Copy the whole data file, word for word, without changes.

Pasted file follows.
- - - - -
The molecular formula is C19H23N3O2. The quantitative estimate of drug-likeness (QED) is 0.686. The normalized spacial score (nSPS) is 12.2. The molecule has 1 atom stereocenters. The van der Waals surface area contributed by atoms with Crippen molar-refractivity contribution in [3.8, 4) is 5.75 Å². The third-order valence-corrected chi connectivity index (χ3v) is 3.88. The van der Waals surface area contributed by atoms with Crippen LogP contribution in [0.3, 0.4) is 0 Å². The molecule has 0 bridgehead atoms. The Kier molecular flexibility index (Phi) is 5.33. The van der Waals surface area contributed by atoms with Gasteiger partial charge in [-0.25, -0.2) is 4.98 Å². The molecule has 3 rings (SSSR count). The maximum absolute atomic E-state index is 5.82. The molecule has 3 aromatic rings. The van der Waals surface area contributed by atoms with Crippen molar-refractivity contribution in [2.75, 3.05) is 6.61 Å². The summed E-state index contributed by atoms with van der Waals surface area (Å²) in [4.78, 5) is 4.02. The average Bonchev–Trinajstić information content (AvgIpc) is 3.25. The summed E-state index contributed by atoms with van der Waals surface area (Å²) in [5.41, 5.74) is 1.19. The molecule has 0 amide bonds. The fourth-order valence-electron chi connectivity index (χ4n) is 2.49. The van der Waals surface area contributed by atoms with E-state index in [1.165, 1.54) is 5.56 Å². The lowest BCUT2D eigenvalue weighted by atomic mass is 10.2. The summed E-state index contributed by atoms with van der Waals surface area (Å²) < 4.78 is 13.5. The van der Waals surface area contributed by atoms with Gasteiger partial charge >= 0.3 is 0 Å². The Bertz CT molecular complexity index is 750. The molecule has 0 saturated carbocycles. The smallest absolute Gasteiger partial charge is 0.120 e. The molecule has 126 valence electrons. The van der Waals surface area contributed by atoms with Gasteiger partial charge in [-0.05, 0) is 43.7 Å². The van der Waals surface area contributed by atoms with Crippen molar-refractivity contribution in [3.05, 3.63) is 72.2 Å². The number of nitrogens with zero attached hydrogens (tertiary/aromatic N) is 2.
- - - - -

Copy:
The molecular formula is C19H23N3O2. The quantitative estimate of drug-likeness (QED) is 0.686. The normalized spacial score (nSPS) is 12.2. The molecule has 1 atom stereocenters. The van der Waals surface area contributed by atoms with Crippen molar-refractivity contribution in [3.8, 4) is 5.75 Å². The third-order valence-corrected chi connectivity index (χ3v) is 3.88. The van der Waals surface area contributed by atoms with Crippen LogP contribution in [0.3, 0.4) is 0 Å². The molecule has 0 bridgehead atoms. The Kier molecular flexibility index (Phi) is 5.33. The van der Waals surface area contributed by atoms with Gasteiger partial charge in [-0.25, -0.2) is 4.98 Å². The molecule has 3 rings (SSSR count). The maximum absolute atomic E-state index is 5.82. The molecule has 3 aromatic rings. The van der Waals surface area contributed by atoms with Crippen molar-refractivity contribution in [2.75, 3.05) is 6.61 Å². The summed E-state index contributed by atoms with van der Waals surface area (Å²) in [4.78, 5) is 4.02. The average Bonchev–Trinajstić information content (AvgIpc) is 3.25. The summed E-state index contributed by atoms with van der Waals surface area (Å²) in [5.41, 5.74) is 1.19. The molecule has 0 amide bonds. The fourth-order valence-electron chi connectivity index (χ4n) is 2.49. The van der Waals surface area contributed by atoms with E-state index in [1.165, 1.54) is 5.56 Å². The lowest BCUT2D eigenvalue weighted by atomic mass is 10.2. The summed E-state index contributed by atoms with van der Waals surface area (Å²) < 4.78 is 13.5. The van der Waals surface area contributed by atoms with Gasteiger partial charge >= 0.3 is 0 Å². The Bertz CT molecular complexity index is 750. The molecule has 0 saturated carbocycles. The smallest absolute Gasteiger partial charge is 0.120 e. The molecule has 126 valence electrons. The van der Waals surface area contributed by atoms with Gasteiger partial charge in [-0.05, 0) is 43.7 Å². The van der Waals surface area contributed by atoms with Crippen molar-refractivity contribution in [3.05, 3.63) is 72.2 Å². The number of nitrogens with zero attached hydrogens (tertiary/aromatic N) is 2.